His stomach had preceded him, of course; he wore his naturally padded poundage as a lesson to all sailors who had been at sea as long as Curley had; ‘good Navy beef,’ he would say as he patted the front of his tightly stretched khaki shirt. He had put off his retirement and the prospect of relaxing on the stoop of his Bay Ridge home to accept Nelson’s invitation to join Seaview’s plank owners. He had never regretted it. When he wasn’t yelling at some recalcitrant sailor aboard the submarine or supervising some needed repairs, the chief’s jolly face was usually screwed up in a squint-eyed smile. He was definitely smiling now.
"Thanks for coming, Curley. Uh, feeling okay? Everything going well?"
The chief’s rotund stomach jiggled as he laughingly said, "Right as rain, Admiral. ‘Cept I’ll sure be glad to see the boat back in. I miss ‘er when I’m on the beach, sir. I mean, I know that Garnett and the others can handle Seaview, but it’s tough knowin’ I’m not there keepin’ an eye on everybody. And I tell ya, Admiral, there better not be anythin’ messed up. Heads will roll if there’s as much as a scratch that wasn’t there before! Those boyos won’t know what happened to ‘em." He pursed his rubbery lips for a moment, and then added with a chuckle, "’Course, I stayed busy getting ready for the fun." Curley rubbed his beefy hands together, his big red cheeks deepening in color. "Halloween! One’a my favorite times of the year! Don’t tell anybody," he said, lowering his voice in a stage whisper, "but I always feel like a big kid again at Halloween. Sure do enjoy the party we have for the families. It’s a great thing that you do, sir, hostin’ every year. I know the kiddos get a big kick out of it. Think their parents do, too. And me, I probably get the biggest kick of all." He flashed Nelson another large grin.
Nelson took a moment to scrub a hand through his hair. "Yes, I know that you probably do, Chief. Everyone has a good time. At the party, that is. Day after tomorrow. Right. A good time is always had by all." Nelson took a deep breath. "Hmmmmm. I need to talk to you about the party, actually. Uh, can I get you some coffee? And please," he said, indicating the closest chair, "sit down, make yourself comfortable."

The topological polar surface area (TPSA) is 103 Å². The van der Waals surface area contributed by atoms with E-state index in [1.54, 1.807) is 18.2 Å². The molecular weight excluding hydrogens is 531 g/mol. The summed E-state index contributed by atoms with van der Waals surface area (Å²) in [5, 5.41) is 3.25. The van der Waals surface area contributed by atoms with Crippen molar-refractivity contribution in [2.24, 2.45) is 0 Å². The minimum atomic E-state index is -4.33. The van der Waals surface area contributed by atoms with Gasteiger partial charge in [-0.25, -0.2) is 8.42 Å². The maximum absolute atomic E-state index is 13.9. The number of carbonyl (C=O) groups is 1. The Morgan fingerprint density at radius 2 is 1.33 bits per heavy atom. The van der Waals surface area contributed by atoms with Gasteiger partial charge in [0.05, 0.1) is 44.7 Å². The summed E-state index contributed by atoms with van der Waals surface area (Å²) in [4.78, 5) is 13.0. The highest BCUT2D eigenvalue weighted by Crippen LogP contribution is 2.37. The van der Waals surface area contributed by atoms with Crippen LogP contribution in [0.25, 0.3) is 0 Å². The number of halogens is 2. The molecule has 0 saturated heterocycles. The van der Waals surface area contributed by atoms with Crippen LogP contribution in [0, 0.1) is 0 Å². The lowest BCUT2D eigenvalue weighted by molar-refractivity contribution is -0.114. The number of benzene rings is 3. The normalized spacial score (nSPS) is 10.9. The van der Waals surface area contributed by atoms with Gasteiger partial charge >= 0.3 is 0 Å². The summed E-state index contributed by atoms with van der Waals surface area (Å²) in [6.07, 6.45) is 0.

Curley eased his substantial bulk into the comfortable seat in front of the desk. "I wouldn’t say no, sir."
Nelson busied himself with the carafe and a cup. Filling it almost to the brim, he handed it to Curley and let him take a few tentative sips. The chief smacked his lips in satisfaction.
"Angie does make a good cup o’ java, that’s for sure, sir. Almost better than our Cookie’s. Definitely better than the bilge water on the Razorback. I remember one time aboard her we needed some lubricant for a bearing that had gone bad. All’s we did was mix some of the galley’s day-old coffee with a bit of bearing oil and it fixed ‘er right up. Another time...."
Nelson let him ramble on, nodding abstractedly every few sentences. Listen to Curley reminiscence was far better than imparting the news that he had to give to the man. He waited, hoping to find the right opening.
"I’m sure you didn’t call me down here to drink your coffee for you, Admiral. What can I do you for today?"
Nelson put down his cup and faced him squarely, hands on hips.